Lockdowns during the COVID-19 pandemic mean that many people around the world are left without access to essential health services. With support from the COVID-19 Solidarity Response Fund, the UN Refugee Agency, in collaboration with partners like Africa Humanitarian Action, works to help refugees access the care they need.

Providing Health Solutions during the Pandemic

When Uganda imposed a lockdown in March 2020 to contain the spread of COVID-19, Yakobo Kahesi had to double his community outreach efforts to help sick refugees access health care services in Kampala. The Ugandan capital is home to over 90,000 refugees.

“As a front-line health worker, I made a choice to be out in the community and save lives,” says Kahesi. “But I didn’t stop worrying about the unknown.”

With a background in public health and more than 10 years of experience in working with refugees, Kahesi is serving as a medical operations manager with Africa Humanitarian Action (AHA), a partner organization of UNHCR, the UN Refugee Agency.

With support from UNHCR and the COVID-19 Solidarity Response Fund, AHA was able to help refugees in Kampala access primary health care, tertiary level care, sexual and reproductive health care, HIV/AIDS treatment, and community health services. Their work became even more critical during the lockdown, as patients faced additional challenges to access hospitals and much-needed lifesaving care.

A woman has her temperature checked before entering Bangatuti Health Centre in Bidibidi refugee settlement for antenatal services. Photo: Esther Ruth Mbabazi/ UNHCR

During the lockdown, AHA provided patients with shuttle services between their homes and hospitals and covered the bills of refugees requiring emergency treatment in private health facilities. Kahesi recalls a time when he organized a hospital referral for Agnes, a 50-year-old Burundian who suffered from severe chronic back pain.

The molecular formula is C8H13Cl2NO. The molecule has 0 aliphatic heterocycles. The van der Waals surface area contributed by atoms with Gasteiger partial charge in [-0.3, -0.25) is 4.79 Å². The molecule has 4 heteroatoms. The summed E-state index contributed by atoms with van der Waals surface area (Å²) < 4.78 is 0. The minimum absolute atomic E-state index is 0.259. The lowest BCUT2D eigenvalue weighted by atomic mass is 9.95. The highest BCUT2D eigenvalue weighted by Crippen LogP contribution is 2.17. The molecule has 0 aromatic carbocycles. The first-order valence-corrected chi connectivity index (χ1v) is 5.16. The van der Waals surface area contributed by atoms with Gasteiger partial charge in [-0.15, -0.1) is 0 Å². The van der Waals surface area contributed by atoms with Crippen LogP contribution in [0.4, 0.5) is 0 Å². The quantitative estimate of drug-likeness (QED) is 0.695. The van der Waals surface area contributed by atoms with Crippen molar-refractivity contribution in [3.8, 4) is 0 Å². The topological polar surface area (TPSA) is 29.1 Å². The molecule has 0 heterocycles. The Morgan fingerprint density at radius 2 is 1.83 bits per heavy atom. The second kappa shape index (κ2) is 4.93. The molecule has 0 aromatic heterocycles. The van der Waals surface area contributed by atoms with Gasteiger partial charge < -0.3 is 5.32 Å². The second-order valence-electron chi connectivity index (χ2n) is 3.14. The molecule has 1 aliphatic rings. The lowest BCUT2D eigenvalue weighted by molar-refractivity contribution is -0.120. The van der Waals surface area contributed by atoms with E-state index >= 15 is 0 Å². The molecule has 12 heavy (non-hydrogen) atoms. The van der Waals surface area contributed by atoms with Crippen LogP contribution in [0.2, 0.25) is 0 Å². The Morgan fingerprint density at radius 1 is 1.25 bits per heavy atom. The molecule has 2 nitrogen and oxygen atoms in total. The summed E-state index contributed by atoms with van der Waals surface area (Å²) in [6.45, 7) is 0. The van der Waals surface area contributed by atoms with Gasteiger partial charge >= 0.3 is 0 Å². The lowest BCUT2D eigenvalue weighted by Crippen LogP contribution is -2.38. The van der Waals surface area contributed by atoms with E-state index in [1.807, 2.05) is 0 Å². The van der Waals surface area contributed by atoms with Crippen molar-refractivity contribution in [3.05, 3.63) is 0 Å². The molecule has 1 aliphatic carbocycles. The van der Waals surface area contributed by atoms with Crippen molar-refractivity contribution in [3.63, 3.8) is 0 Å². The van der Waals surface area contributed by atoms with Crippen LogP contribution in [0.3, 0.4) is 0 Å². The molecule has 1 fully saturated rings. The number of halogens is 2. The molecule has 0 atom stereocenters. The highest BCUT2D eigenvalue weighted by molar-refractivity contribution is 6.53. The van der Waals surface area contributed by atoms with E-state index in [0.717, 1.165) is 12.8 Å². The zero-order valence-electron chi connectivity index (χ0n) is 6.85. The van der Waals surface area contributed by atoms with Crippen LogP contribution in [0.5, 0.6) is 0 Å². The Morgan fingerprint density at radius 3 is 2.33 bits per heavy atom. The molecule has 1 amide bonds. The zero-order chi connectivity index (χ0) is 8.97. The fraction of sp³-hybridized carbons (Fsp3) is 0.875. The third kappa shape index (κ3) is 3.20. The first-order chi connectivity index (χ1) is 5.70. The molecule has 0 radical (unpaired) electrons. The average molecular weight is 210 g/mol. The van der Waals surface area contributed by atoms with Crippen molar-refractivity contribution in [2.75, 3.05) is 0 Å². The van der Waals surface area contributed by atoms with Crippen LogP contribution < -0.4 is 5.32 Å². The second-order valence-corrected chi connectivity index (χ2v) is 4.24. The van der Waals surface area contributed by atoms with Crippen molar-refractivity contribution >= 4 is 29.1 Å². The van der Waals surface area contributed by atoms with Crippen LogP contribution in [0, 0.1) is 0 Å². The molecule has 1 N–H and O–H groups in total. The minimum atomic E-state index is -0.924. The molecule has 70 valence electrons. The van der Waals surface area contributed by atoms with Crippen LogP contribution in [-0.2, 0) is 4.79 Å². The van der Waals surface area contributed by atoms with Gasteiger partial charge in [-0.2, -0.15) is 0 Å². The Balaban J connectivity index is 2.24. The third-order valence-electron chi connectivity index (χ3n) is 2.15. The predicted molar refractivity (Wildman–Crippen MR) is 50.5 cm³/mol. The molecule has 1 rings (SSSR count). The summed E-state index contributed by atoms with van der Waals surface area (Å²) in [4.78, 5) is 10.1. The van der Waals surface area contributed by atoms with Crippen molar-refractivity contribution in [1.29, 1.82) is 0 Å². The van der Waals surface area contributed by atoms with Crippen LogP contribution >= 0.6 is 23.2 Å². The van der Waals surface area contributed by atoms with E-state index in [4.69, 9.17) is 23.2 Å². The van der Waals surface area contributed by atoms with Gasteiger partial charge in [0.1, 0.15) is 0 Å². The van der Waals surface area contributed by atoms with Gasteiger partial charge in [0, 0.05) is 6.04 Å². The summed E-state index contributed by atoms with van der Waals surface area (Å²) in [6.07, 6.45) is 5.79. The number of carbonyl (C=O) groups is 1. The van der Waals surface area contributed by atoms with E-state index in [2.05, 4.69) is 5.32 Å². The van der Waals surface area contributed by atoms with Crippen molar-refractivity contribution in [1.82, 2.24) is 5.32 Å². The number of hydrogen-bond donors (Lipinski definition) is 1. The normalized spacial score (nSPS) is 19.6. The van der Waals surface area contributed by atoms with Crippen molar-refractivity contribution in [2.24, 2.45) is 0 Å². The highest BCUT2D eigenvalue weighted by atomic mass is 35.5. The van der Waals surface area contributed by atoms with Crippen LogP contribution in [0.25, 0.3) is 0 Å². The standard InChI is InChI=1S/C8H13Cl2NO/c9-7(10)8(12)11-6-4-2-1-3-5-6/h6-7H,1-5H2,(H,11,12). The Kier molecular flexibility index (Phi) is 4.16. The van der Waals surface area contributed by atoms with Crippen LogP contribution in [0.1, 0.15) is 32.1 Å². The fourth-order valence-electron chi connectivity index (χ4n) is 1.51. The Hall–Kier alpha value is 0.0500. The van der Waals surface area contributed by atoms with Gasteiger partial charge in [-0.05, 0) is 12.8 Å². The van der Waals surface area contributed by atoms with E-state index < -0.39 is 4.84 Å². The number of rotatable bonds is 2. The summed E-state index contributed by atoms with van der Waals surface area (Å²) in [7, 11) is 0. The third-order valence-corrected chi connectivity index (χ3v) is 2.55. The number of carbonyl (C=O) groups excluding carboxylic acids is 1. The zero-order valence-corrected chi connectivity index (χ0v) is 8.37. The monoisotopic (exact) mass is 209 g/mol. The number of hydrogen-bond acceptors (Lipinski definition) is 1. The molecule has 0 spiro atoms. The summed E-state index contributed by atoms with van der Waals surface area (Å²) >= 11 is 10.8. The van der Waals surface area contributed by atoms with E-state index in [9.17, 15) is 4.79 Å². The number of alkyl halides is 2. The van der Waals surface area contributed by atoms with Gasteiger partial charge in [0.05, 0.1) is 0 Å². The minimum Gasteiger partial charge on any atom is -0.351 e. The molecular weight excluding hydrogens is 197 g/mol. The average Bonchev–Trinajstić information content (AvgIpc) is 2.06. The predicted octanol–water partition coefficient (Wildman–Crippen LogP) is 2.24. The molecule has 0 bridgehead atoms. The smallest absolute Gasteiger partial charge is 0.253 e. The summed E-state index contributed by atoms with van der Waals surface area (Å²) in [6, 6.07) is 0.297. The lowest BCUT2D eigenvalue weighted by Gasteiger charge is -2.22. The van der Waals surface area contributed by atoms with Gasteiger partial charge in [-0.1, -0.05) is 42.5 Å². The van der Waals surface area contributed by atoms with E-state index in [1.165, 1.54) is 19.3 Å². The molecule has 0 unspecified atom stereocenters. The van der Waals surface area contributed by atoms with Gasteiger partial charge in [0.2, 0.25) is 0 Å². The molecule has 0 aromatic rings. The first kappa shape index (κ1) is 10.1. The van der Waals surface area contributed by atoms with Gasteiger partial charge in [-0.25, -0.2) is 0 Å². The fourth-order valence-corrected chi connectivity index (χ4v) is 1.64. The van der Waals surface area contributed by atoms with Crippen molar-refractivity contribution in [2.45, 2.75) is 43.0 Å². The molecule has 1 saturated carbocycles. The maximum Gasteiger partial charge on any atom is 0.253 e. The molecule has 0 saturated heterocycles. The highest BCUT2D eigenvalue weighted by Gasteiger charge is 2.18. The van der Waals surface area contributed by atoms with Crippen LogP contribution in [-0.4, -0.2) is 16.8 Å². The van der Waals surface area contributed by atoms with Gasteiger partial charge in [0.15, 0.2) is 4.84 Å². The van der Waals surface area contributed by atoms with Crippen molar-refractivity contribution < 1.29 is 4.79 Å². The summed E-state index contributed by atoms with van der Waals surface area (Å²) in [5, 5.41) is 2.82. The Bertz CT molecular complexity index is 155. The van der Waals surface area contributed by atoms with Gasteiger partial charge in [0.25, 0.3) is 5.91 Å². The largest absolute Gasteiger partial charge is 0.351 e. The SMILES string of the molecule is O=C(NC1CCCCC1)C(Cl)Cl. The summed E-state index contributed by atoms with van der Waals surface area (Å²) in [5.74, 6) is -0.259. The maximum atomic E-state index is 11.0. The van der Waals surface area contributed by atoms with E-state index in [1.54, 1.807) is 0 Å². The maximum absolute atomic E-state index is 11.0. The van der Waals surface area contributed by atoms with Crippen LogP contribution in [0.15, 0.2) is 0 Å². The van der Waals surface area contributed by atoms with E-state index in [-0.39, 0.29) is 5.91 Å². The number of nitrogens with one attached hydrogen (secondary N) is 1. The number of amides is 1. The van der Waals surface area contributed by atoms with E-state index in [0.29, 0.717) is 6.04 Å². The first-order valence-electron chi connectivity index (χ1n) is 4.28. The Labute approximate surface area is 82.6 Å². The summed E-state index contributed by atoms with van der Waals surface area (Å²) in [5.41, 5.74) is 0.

“She had reached a point where walking or sitting was no longer possible,” says Kahesi, adding that she could not afford to go to regular checkups as she had lost her job due to COVID-19 restrictions. “I am so happy we could help get to the hospital before it was too late.”

Through UNHCR, the COVID-19 Solidarity Response Fund also helped AHA invest in awareness-raising activities, sensitizing refugees about COVID-19 risks and safety measures. AHA was able to increase the number of Village Health Team (VHT) volunteers to 230 and reach out to refugees in the worst affected urban areas of Kampala. These community-based health workers have played a vital role during the pandemic, sharing lifesaving messages with the communities, reporting positive cases and conducting contact tracing.

Uganda hosts nearly 1.5 million refugees, mostly from South Sudan, the Democratic Republic of the Congo, and Burundi. Some 94% of the refugees live in settlements in northern and southwestern Uganda, while the remaining 6% reside in Kampala. Uganda registered 52,957 COVID-19 cases as of June 5, 2021, including 503 refugees. 

The Ministry of Health launched the vaccination campaign in mid-March 2021, aimed at immunizing 49% of the population, including refugees. To date, 706,726 people have received the first dose of vaccine, including 3,905 refugees, 2,036 health workers, 1,940 teachers, and 880 humanitarian workers involved in the refugee response. 

More support needed for Vaccinations

Now, more than ever, it is crucial for high-income countries to step up and share doses through the COVAX facility and fully fund the Access to COVID-19 Tools (ACT) Accelerator to ensure that vulnerable populations can get vaccinated as soon as possible.

“I can’t hide that there have been many difficult days,” says Kahesi. “However, my day would always be made when I’d hear of the people we helped get to the hospital, like a mother holding her newborn baby in her arms. Her gratitude at the support we provided makes it all worthwhile.”


This piece was provided by UNHCR’s Wendy Kasujja and has been edited and published with permission.

Featured Photo: Yonna Tukundane/ UNHCR